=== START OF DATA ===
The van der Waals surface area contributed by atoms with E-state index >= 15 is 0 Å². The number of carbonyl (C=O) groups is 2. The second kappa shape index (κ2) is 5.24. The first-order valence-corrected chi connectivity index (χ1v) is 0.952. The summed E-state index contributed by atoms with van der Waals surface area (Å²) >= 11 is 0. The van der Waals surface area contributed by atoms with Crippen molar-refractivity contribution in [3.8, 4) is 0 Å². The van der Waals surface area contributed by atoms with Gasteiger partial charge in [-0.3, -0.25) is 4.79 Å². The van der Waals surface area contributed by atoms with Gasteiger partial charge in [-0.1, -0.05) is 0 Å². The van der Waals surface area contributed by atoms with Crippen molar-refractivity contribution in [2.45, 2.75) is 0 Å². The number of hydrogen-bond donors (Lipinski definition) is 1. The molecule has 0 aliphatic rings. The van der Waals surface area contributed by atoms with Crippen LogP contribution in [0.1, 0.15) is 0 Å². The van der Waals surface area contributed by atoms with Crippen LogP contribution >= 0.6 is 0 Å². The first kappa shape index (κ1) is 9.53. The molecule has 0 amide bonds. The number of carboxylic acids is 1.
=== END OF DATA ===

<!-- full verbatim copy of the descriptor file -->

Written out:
The van der Waals surface area contributed by atoms with E-state index >= 15 is 0 Å². The number of carbonyl (C=O) groups is 2. The second kappa shape index (κ2) is 5.24. The first-order valence-corrected chi connectivity index (χ1v) is 0.952. The summed E-state index contributed by atoms with van der Waals surface area (Å²) >= 11 is 0. The van der Waals surface area contributed by atoms with Crippen molar-refractivity contribution in [3.8, 4) is 0 Å². The van der Waals surface area contributed by atoms with Gasteiger partial charge in [-0.3, -0.25) is 4.79 Å². The van der Waals surface area contributed by atoms with Gasteiger partial charge in [-0.1, -0.05) is 0 Å². The van der Waals surface area contributed by atoms with Crippen molar-refractivity contribution in [2.45, 2.75) is 0 Å². The number of hydrogen-bond donors (Lipinski definition) is 1. The molecule has 0 aliphatic rings. The van der Waals surface area contributed by atoms with Crippen LogP contribution in [0.1, 0.15) is 0 Å². The van der Waals surface area contributed by atoms with Crippen LogP contribution >= 0.6 is 0 Å². The first kappa shape index (κ1) is 9.53. The molecule has 0 amide bonds. The number of carboxylic acids is 1.